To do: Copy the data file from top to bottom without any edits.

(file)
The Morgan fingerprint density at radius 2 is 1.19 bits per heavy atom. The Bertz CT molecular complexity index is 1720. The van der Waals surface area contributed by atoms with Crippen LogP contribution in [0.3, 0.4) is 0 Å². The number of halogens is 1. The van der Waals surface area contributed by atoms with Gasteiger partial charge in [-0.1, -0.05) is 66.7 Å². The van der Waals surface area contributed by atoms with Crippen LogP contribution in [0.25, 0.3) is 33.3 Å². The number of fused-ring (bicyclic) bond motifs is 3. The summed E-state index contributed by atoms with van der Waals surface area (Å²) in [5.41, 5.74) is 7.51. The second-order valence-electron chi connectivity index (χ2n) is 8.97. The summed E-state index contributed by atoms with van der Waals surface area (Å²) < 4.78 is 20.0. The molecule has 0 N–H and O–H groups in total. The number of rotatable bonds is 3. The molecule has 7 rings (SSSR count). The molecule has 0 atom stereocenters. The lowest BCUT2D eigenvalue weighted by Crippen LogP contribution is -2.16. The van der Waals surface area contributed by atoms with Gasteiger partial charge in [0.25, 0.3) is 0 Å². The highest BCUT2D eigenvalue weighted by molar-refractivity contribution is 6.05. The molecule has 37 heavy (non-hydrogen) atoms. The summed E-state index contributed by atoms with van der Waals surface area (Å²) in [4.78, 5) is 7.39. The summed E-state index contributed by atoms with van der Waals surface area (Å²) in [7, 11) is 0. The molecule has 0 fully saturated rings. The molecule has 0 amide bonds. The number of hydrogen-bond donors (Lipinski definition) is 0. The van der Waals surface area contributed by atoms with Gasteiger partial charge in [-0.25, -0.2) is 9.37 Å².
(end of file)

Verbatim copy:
The Morgan fingerprint density at radius 2 is 1.19 bits per heavy atom. The Bertz CT molecular complexity index is 1720. The van der Waals surface area contributed by atoms with Crippen LogP contribution in [0.3, 0.4) is 0 Å². The number of halogens is 1. The van der Waals surface area contributed by atoms with Gasteiger partial charge in [-0.1, -0.05) is 66.7 Å². The van der Waals surface area contributed by atoms with Crippen LogP contribution in [0.25, 0.3) is 33.3 Å². The number of fused-ring (bicyclic) bond motifs is 3. The summed E-state index contributed by atoms with van der Waals surface area (Å²) in [5.41, 5.74) is 7.51. The second-order valence-electron chi connectivity index (χ2n) is 8.97. The summed E-state index contributed by atoms with van der Waals surface area (Å²) < 4.78 is 20.0. The molecule has 0 N–H and O–H groups in total. The number of rotatable bonds is 3. The molecule has 7 rings (SSSR count). The molecule has 0 atom stereocenters. The lowest BCUT2D eigenvalue weighted by Crippen LogP contribution is -2.16. The van der Waals surface area contributed by atoms with Gasteiger partial charge in [0.25, 0.3) is 0 Å². The highest BCUT2D eigenvalue weighted by molar-refractivity contribution is 6.05. The molecule has 37 heavy (non-hydrogen) atoms. The summed E-state index contributed by atoms with van der Waals surface area (Å²) in [4.78, 5) is 7.39. The summed E-state index contributed by atoms with van der Waals surface area (Å²) in [7, 11) is 0. The molecule has 0 fully saturated rings. The molecule has 0 amide bonds. The number of hydrogen-bond donors (Lipinski definition) is 0. The van der Waals surface area contributed by atoms with Gasteiger partial charge in [-0.25, -0.2) is 9.37 Å².